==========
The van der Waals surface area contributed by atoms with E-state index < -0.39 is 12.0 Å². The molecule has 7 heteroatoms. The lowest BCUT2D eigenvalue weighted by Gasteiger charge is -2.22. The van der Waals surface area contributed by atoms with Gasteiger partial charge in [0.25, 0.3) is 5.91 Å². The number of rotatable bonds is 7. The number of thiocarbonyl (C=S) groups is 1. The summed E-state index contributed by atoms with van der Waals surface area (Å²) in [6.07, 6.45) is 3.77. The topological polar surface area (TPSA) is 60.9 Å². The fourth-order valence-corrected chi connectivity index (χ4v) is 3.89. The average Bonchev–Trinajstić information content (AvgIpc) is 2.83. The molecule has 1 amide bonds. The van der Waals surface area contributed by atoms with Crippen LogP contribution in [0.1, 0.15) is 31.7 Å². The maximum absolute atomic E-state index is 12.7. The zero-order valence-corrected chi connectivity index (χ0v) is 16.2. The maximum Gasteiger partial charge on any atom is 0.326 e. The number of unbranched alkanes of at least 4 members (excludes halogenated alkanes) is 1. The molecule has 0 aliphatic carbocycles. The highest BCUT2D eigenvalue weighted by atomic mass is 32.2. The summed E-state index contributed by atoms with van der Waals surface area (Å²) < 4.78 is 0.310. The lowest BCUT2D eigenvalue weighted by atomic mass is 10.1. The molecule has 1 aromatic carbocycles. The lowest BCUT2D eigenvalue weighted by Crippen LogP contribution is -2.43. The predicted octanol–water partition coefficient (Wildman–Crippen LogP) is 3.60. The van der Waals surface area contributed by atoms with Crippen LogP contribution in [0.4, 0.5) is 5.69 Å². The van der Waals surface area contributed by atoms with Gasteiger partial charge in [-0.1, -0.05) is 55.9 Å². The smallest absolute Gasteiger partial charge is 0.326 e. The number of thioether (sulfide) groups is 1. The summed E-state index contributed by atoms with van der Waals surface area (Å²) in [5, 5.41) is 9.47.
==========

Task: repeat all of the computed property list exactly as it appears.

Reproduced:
The van der Waals surface area contributed by atoms with E-state index < -0.39 is 12.0 Å². The molecule has 7 heteroatoms. The lowest BCUT2D eigenvalue weighted by Gasteiger charge is -2.22. The van der Waals surface area contributed by atoms with Gasteiger partial charge in [0.25, 0.3) is 5.91 Å². The number of rotatable bonds is 7. The number of thiocarbonyl (C=S) groups is 1. The summed E-state index contributed by atoms with van der Waals surface area (Å²) in [6.07, 6.45) is 3.77. The topological polar surface area (TPSA) is 60.9 Å². The fourth-order valence-corrected chi connectivity index (χ4v) is 3.89. The average Bonchev–Trinajstić information content (AvgIpc) is 2.83. The molecule has 1 amide bonds. The van der Waals surface area contributed by atoms with Crippen LogP contribution in [0.1, 0.15) is 31.7 Å². The maximum absolute atomic E-state index is 12.7. The zero-order valence-corrected chi connectivity index (χ0v) is 16.2. The maximum Gasteiger partial charge on any atom is 0.326 e. The number of unbranched alkanes of at least 4 members (excludes halogenated alkanes) is 1. The molecule has 0 aliphatic carbocycles. The highest BCUT2D eigenvalue weighted by atomic mass is 32.2. The summed E-state index contributed by atoms with van der Waals surface area (Å²) < 4.78 is 0.310. The lowest BCUT2D eigenvalue weighted by atomic mass is 10.1. The molecule has 1 aromatic carbocycles. The lowest BCUT2D eigenvalue weighted by Crippen LogP contribution is -2.43. The predicted octanol–water partition coefficient (Wildman–Crippen LogP) is 3.60. The van der Waals surface area contributed by atoms with Crippen LogP contribution in [0.4, 0.5) is 5.69 Å². The van der Waals surface area contributed by atoms with Gasteiger partial charge in [-0.1, -0.05) is 55.9 Å². The smallest absolute Gasteiger partial charge is 0.326 e. The number of thioether (sulfide) groups is 1. The summed E-state index contributed by atoms with van der Waals surface area (Å²) in [5, 5.41) is 9.47.